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The Minnesota Jewish Theatre began in 1994 and has become nationally recognized as the preeminent independent professional theater in the United States rooted in Jewish history and culture. The idea of creating a theater for the community — Jewish and non-Jewish alike — would learn to share and find the richness in each other’s diversity.

Our assignment was to audit the current brand to see if there is a better way to connect the organization’s overall strategy that would better support the future growth of the theater by allowing it to diversify and broaden its reach of theatergoers in our community.

That’s where we came in.


We studied their brand and the organization. We defined the audience. We gained insight and understanding of the audience by pointing out their distinctive differences and perceived responses. We then used the power of imagery and words to define the brand’s personality — its DNA.


After our audit, our gut was telling us the name itself, Minnesota Jewish Theatre Company, was standing in the way of being welcoming to everyone and could be alienating to Non-Jewish theatre-goers and limiting the theater’s ability to grow and your reach to the broader community. So, in partnership with Julie Dalgleish, we took this idea to focus groups for a gut check.

We learned from key stakeholders and influencers of the theater that when they want to introduce someone new to the theater and say the theater’s name, you see the look in their eyes: ‘Why would I want to go there?’ If you don’t know the work, the name Minnesota Jewish Theatre Company can be confusing. We’ve had people say, ‘Is it religious?’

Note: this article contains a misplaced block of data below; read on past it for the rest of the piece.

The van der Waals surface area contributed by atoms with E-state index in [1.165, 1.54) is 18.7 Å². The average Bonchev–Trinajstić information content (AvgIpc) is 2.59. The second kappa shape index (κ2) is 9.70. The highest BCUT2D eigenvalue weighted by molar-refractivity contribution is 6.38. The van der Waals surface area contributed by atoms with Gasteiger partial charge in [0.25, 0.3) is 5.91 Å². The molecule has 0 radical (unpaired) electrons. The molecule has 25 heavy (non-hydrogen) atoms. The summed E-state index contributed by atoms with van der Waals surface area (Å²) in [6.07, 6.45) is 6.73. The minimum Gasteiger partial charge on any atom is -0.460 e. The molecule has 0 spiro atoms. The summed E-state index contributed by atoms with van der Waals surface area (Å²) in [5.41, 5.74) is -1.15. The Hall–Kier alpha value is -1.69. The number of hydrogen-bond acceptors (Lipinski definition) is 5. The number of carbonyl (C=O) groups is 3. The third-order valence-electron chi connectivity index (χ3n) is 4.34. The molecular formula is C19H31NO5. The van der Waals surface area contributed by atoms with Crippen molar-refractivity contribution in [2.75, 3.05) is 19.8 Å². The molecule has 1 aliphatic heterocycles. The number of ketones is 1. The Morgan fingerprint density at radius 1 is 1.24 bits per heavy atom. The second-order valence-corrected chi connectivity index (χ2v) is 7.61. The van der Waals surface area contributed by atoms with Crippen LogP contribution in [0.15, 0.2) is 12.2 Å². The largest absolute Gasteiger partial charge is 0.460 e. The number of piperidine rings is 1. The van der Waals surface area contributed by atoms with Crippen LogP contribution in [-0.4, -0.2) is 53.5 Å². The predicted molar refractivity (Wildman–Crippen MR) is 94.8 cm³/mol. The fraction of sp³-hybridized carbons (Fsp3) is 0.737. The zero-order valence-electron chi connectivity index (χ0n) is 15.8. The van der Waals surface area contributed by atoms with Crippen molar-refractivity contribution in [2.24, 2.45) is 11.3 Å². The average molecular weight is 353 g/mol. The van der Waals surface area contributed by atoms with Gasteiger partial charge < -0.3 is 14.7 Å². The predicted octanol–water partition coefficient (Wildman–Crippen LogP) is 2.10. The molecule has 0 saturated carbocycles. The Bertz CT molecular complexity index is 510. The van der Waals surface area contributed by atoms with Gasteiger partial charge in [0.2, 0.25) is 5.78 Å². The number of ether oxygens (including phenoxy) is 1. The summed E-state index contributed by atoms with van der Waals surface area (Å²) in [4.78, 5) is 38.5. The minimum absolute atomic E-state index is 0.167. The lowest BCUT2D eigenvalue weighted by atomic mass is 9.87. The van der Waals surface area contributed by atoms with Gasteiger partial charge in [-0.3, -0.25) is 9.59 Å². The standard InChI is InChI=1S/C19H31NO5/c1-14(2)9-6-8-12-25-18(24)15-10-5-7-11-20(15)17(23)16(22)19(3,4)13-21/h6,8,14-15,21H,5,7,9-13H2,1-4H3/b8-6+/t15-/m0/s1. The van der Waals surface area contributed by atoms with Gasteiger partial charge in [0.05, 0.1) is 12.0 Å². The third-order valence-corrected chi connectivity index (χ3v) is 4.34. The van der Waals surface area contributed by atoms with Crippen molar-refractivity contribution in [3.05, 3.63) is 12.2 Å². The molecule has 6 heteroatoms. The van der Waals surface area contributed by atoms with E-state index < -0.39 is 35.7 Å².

So we sought approval from the board, based on our findings, and made a strategic case of why the name needs to change and recommended the name Six Points Theater.

By changing the name, not only does it strategically align better with the mission of the theater to be more inclusive, but it also removes “Minnesota.” The use of “Minnesota” in the name is limiting, and not having Minnesota in the name will allow the brand to take on a more national/worldly presence.

We found that most theaters in our community are focused on exploring topics based on our differences, which opens up the opportunity for the Minnesota Jewish Theater to focus on the message of unity and the idea of uniting people through stories.


What does ‘Six Points’ mean? It’s a representation of the Star [of David] and connects to the theater’s six core values integral to their work. The values are Integrity, Artistic Excellence, Trust, Innovation, Stewardship, Tikkun Olam, a concept in Judaism that means “repair the world.”

The Idea Behind the Symbol

Borrowing from the imagery of a pinwheel, we create a sense of playfulness that one can expect from a theater. More importantly, we want to convey the idea of moving forward in a pioneering way. The six-block shapes move in a circular motion that visually represents the organization’s inclusiveness and the six core values creating a negative counter space of what we call the “Hidden Star [of David].” Which represent the seers of the seen and visually connects the single thought of the brand, “Revealing common threads of humanity.”

Foresee The Potential.

The IMAGEHAUS Giving Program.

Since 2000, IMAGEHAUS has been committed to building a better community through a giving program based on core values of compassion, creativity, candor and courage (called the FORESEE giving program). In partnership with worthy non-profit partners, we have donated $4 million in creative services to put the power of design to work. Building brands. Creating impact. Expanding audiences and clarifying the vital messages that compel people to care, to listen and to act. Learn more about our 4C work

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